Colorado National Monument (What to Know Before Going)

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Do NOT underestimate this gem based solely off of its name. Although not deemed a national park, Colorado National Monument is worth the drive West from Denver and has one of the cheapest entrance fees for parks in the Southwest at $15/vehicle or $25 for a 7 day pass.  However, I highly recommend purchasing the annual park pass for $80 which lasts for 1 year and allows you to visit any National Park Service- affiliated park in the U.S. It was a great investment and definitely worth the money.  Continuing on… The monument includes multiple hiking trails that differ in difficulty and bike trails as well. There are no bodies of water in the monument and is mainly for hiking, photography, and scenic driving.

For the 1 day visitor who simply wants a summary of the monument, a drive through would take 1-2 hours, and this includes stopping at the major impressive points and taking photos quickly. For those who want a more in-depth summary of the monument, it would take approximately 3.5-5 hours, and this includes stopping at every point, taking photos, and walking down to the photography points (which are at the most a 5 minute walk). There is only one path to drive through the monument although a couple stops may require divergence into a smaller road. There are two entrances into the monument, a West entrance and an East entrance. Those who are entering from Colorado would likely enter from the East and those who come from Utah are would likely enter from the West. As I entered from the East, I exited from the West and a complete drive through the monument would take you towards the town of Fruita and Highway 70 on the way to Utah. The drive to Arches National Park from the monument takes approximately 1.5 hours and the drive there is barren, with only miles or crude land, so I highly suggest getting a full tank of gas before going into Colorado National Monument and filling the car up with snacks and water. Using the restroom in the monument before heading out would be a smart move.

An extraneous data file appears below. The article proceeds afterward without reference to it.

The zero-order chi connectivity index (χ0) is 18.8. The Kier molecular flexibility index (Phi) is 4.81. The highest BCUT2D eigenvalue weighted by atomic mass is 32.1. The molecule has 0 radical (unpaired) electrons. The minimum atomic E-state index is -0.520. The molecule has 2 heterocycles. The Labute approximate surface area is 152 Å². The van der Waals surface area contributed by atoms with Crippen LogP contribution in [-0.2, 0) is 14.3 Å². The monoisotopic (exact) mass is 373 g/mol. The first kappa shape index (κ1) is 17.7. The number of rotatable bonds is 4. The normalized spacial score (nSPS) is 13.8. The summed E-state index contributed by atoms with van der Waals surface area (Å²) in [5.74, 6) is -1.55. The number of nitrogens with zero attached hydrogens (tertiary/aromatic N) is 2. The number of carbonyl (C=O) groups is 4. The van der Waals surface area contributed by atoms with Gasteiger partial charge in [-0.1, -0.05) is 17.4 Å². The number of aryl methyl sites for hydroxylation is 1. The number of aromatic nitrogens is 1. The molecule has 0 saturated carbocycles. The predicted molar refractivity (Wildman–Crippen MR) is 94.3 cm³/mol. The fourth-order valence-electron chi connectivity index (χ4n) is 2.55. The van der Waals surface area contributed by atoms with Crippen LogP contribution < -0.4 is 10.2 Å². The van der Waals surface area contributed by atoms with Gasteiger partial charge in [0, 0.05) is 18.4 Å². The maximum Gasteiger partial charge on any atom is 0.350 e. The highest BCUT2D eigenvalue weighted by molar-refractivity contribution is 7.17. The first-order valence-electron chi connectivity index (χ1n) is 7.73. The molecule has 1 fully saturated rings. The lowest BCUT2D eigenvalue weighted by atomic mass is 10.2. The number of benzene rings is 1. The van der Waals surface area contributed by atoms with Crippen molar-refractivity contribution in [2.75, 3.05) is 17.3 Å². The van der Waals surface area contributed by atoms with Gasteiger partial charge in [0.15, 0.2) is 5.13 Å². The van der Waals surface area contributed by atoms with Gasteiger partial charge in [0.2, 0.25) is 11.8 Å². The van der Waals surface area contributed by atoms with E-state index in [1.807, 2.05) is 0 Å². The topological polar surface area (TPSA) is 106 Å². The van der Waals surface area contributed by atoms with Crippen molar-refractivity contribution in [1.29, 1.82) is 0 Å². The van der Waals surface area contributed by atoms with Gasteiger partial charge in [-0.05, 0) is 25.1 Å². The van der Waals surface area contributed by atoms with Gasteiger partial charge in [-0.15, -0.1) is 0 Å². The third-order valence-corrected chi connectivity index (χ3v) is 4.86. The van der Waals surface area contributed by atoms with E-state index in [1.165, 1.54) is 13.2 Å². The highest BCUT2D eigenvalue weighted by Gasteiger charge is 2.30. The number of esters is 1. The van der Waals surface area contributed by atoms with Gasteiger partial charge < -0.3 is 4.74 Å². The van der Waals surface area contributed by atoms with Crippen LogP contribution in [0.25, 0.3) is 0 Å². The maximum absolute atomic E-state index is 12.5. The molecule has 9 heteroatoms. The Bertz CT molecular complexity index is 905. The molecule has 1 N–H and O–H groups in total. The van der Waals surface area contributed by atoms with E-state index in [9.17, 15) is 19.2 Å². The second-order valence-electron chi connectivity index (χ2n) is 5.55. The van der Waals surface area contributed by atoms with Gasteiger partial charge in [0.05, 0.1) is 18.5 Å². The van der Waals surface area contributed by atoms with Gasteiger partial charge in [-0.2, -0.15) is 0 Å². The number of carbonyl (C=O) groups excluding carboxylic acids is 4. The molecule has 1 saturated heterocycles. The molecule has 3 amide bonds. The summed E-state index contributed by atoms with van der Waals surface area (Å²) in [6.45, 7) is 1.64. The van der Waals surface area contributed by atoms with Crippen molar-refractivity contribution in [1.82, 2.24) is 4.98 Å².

From personal experience, I highly recommend the following stops, as they are extremely breathtaking and worth the stop, but of course if time allows, all stops are worth the stop.

1.) Cold Shivers point: the first major point when entering from the East side. The spot is just as it sounds. It will give you the cold shivers due to its high elevation and massive drop below your feet that was carved out from rapid waters. Beautiful and daunting photography spot.

2.) Echo canyon at Upper Ute Canyon Overlook: This one stop is the most memorable and fun stop in the entire monument; it is also not written on the monument map or labelled anywhere so this is sort of a hidden gem. There is a mummy-like statue that lays on the opposite canyon walls, but beyond that, the walls have the best ability to echo your voices. It is surreal and enigmatic in a way because it truly does sound like your twin is thousands of feet away from you, repeating your words a couple seconds after. I spent about 10 min here, yelling at the walls. This is a must!

3.) Artists Point: A very photogenic spot due to its array of rock colors, hence the name. The vibrance of colors will depend on weather conditions of the day, and is most colorful to the human eye on a day when clouds partially cover the sun.

4.) Independent Monument View: Stop here to see an odd rock formation that looks as if it were carved by humans.

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side view of Independent monument

5.) Grand View: Why would you even skip this stop when the magnificence is IN ITS NAME? It’s Grand.. no further explanation needed.

Thus, these are my top 5 stops, but once you visit the monument, you, of course, will eventually come up with your own top list.

Additional spots:

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Ute Canyon

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Balanced Rock